How would the veto work if the UN voted out the USA?

        "I veto your voting us out!" "You can't do that, you've been voted out so you therefore have no veto." "But the vote is vetoed, so we weren't voted out!" "..." "..."
        • The vote has to pass before the US is out, and the vote doesn't pass if the US vetos it. So the US isn't voted out.

          • by BobMcD (601576)

            It turns out there may be a way...

            http://en.wikipedia.org/wiki/U... [wikipedia.org]

            • A deadlocked security council can't block the general assembly's ability to issue "recommendations". The GA can't vote to do anything real under this provision.

              • by BobMcD (601576)

                Maybe you didn't click the link. Here's the salient part:

                It has been argued that with the adoption of the 'Uniting for Peace' resolution by the General Assembly, and given the interpretations of the Assembly's powers that became customary international law as a result, that the Security Council 'power of veto' problem could be surmounted.[34] By adopting A/RES/377 A, on 3 November 1950, over two-thirds of UN Member states declared that, according to the UN Charter, the permanent members of the UNSC cannot and should not prevent the UNGA from taking any and all action necessary to restore international peace and security, in cases where the UNSC has failed to exercise its 'primary responsibility' for maintaining peace. Such an interpretation sees the UNGA as being awarded 'final responsibility' - rather than 'secondary responsibility' - for matters of international peace and security, by the UN Charter. Various official and semi-official UN reports make explicit reference to the Uniting for Peace resolution as providing a mechanism for the UNGA to overrule any UNSC vetoes;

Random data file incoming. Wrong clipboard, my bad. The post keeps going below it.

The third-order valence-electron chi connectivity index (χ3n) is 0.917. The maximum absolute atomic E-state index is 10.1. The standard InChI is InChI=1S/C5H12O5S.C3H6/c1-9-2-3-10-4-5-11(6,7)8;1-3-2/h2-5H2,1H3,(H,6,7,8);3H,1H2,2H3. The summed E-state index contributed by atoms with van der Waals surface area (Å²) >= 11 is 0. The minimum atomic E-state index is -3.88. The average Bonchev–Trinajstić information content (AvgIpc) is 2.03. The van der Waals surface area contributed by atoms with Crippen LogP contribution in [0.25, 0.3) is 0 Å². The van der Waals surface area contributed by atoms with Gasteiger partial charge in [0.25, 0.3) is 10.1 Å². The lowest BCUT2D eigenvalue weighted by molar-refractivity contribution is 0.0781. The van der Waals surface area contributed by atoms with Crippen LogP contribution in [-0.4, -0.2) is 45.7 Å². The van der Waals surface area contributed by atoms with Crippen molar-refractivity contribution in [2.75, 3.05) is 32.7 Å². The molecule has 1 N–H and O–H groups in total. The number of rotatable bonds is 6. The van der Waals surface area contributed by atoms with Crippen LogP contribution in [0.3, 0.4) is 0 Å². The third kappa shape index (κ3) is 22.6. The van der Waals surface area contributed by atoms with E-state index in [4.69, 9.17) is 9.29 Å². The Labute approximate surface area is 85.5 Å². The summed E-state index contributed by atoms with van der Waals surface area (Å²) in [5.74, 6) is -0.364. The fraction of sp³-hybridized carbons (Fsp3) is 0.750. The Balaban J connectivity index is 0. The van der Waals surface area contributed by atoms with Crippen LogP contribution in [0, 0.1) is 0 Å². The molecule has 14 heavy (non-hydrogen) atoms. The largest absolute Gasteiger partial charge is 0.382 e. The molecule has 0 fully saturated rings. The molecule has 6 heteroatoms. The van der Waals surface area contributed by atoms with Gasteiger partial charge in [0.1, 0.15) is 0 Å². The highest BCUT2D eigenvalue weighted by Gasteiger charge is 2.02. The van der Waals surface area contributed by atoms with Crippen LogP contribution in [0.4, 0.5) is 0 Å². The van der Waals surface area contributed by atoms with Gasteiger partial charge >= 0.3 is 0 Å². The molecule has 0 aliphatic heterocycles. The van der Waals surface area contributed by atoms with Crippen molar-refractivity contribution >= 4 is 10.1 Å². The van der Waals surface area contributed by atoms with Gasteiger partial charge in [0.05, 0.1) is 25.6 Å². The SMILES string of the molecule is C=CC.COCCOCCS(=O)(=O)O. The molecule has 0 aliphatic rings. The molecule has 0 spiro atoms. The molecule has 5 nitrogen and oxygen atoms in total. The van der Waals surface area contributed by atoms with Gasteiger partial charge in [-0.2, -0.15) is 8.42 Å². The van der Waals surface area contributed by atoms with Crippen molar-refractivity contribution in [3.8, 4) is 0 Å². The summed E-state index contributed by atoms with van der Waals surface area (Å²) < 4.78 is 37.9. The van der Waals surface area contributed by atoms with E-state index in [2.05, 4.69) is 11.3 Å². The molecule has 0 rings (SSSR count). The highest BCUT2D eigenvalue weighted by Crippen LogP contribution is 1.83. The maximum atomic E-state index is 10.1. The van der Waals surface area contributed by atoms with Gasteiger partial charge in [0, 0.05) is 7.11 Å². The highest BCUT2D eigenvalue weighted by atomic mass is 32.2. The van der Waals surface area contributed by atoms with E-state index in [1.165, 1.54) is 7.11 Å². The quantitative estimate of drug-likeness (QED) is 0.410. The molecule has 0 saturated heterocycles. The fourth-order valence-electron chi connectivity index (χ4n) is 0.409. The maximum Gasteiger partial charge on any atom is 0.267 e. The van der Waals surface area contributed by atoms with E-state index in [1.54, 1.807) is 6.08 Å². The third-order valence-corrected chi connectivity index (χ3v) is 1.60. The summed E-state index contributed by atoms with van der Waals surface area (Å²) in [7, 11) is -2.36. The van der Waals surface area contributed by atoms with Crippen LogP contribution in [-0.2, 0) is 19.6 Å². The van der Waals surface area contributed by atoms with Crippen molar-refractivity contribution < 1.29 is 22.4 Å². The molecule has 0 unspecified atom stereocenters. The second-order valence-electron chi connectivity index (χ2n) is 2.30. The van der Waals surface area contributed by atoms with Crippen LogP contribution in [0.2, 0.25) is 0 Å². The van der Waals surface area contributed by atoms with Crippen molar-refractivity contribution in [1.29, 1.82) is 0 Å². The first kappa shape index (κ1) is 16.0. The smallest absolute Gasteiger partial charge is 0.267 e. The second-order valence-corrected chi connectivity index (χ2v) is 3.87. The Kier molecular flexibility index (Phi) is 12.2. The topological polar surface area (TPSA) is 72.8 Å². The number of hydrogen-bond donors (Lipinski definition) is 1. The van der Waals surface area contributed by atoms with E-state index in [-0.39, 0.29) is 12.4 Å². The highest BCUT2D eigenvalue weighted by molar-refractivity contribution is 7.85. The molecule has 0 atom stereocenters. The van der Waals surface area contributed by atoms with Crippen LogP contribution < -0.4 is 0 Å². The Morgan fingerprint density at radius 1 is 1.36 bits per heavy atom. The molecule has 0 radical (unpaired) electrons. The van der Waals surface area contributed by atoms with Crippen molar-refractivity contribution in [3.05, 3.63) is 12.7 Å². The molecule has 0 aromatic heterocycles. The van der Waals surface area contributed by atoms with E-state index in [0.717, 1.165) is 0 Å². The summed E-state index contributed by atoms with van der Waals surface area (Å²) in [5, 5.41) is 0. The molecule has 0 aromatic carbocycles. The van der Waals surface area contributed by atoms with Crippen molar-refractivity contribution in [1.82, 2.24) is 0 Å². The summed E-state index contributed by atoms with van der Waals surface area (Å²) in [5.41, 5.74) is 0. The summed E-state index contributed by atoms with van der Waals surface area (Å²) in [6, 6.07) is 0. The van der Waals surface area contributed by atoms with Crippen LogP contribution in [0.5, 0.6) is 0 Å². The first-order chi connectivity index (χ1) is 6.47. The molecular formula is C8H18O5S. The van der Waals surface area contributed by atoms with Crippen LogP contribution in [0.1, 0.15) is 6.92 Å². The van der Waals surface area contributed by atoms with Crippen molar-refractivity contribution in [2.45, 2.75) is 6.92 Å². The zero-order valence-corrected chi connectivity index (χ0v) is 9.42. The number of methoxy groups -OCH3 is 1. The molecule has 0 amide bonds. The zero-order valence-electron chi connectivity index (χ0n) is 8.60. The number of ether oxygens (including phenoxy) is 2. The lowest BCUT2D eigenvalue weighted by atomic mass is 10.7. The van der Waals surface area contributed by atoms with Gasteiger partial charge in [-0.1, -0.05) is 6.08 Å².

So this is the approximate procedure:

                1) Introduce to the Security Council a resolution to restore "security" to the internet by barring the United States from hacking everybody.
                2) US vetoes.
                3) Introduce to the Security Council a resolution removing the US from the Security Council and barring the United States from hacking everybody, in order to restore "security" to the internet.
                4) US vetoes.
                5) Bring resolution from '3' to the General Assembly.
                6) Re

    • We are dealing with an extremely well funded, well staffed, and well equipped professional criminal organisation. Whatever it's actual mandate is, the NSA has taken it upon itself to be the worlds premiere cyber-crime hacking group, accountable to no state, code, man, or law, and who regard the Internet and all computers on it-- foreign or domestic-- as fair game for fraud, intrusion and seizure. The organisation is out of control; without moral compass, budgetary restraint, or regulatory oversight.

      It is only a matter of time before individuals and managers within the NSA create actual links with the criminal fraternity and begin to engage in for-profit cyber-crime. Indeed, this has probably occured already.

      And should the cyber-crime divisions inside the NSA ever make common cause with their criminal counterparts in the financial sector -- God help Western Civilisation. The closest parallel I can think of is the rise of the nobility-church-state alliance in the ancien regiem and the subsequent ruination of France prior to the revolution.

  • by Anonymous Coward

    (police show up at house)

    "Wait...what are you doing! I was just making a joke online...I didn't mean it...please!"

    (shot in face, staged as suicide)

  • by FirstOne (193462) on Friday March 21, 2014 @09:23AM (#46542471) Homepage

    Once you break into a admin's computer, with his credentials, it's a two way street.. One can plant evidence just as well as detect it..

    Now that this info is public knowledge, any accused should levy a defense that the NSA planted the evidence, since they have the ability and the court has no way of identifying planted information verses unapproved activity.